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New stats released by the CDC reveal that 3 out of 4 brand-new moms breastfeed their babies. This is great news, seeing how that number meets the government's Health People 2010 goals. The bad news? The rate of moms who are still breastfeeding after 6 months (43%) and 12 months (22%) isn't up to snuff.
Why exactly? Well, it's interesting to note that the numbers vary widely by state. For example, nearly 88 percent of new moms breastfed at birth in Washington state, where I live, but just 53 percent did in West Virginia. Experts say income and education levels are factors in the disparity, but it's also because of the resources available in different parts of the country, as well as cultural acceptance -- and encouragement -- of nursing.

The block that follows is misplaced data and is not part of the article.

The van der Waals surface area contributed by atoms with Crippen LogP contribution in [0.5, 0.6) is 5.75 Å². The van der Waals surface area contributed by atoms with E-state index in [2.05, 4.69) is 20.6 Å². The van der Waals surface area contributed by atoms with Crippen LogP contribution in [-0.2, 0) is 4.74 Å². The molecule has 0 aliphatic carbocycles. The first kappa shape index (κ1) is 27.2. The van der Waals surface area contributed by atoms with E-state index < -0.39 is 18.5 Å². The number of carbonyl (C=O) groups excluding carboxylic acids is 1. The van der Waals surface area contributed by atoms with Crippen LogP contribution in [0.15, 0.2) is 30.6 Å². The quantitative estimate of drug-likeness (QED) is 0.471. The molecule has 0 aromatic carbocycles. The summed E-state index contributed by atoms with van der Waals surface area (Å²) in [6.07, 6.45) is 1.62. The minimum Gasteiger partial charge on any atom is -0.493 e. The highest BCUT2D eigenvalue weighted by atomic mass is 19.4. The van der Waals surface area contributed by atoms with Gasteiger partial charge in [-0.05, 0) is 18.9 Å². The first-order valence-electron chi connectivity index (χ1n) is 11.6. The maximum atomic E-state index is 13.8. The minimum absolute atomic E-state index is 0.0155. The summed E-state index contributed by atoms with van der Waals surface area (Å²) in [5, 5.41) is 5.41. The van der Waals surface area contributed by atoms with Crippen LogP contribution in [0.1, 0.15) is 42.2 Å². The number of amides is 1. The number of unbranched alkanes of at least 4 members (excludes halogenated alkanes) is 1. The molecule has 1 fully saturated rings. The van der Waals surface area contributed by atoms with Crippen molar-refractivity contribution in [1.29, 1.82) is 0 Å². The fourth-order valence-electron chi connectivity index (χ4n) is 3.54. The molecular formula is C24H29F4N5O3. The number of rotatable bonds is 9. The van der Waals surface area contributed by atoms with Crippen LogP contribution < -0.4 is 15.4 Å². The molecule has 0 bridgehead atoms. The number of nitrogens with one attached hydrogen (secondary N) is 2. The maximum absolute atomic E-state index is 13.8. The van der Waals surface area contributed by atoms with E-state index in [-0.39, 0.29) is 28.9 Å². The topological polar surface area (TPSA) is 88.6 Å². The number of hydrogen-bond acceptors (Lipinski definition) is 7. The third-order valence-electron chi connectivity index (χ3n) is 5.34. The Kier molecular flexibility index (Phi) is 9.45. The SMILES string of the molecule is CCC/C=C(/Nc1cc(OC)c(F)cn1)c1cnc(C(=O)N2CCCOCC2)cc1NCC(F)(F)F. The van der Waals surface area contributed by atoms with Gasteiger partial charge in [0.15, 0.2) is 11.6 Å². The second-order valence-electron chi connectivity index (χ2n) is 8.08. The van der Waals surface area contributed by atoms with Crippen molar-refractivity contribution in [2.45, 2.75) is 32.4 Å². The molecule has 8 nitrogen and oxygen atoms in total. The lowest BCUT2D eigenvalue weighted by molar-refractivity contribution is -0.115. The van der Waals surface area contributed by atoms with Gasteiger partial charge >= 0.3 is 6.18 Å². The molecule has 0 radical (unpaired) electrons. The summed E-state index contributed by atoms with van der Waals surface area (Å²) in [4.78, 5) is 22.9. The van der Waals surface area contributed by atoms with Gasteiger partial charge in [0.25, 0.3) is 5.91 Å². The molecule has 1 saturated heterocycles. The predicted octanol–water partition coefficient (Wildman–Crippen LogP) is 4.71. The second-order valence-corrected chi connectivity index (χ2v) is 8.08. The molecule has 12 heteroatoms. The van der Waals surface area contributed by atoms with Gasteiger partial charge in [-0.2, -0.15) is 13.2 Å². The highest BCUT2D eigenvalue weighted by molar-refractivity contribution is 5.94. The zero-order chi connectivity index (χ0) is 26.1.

I've found that there's openness about breastfeeding in my home state -- and I definitely think that helps. The day I gave birth to my son, a volunteer from La Leche League came to my hospital birthing room and showed me how to nurse him properly. Here, people don’t stare -- or even blink -- if a mom discreetly pulls down her shirt to start feeding in public. I even see “Breastfeeding Friendly” signs at some local coffee shops.
In contrast, states with lower rates cite laws prohibiting breastfeeding in public, a lack of pumping rooms at work and really short maternity leaves, among other reasons. Hopefully, armed with these new statistics, officials can make these states more friendly to moms who do want to keep nursing.
Wondering what the stats are in your state? Here’s a chart.
How long do you think moms should breastfeed? Chime in below!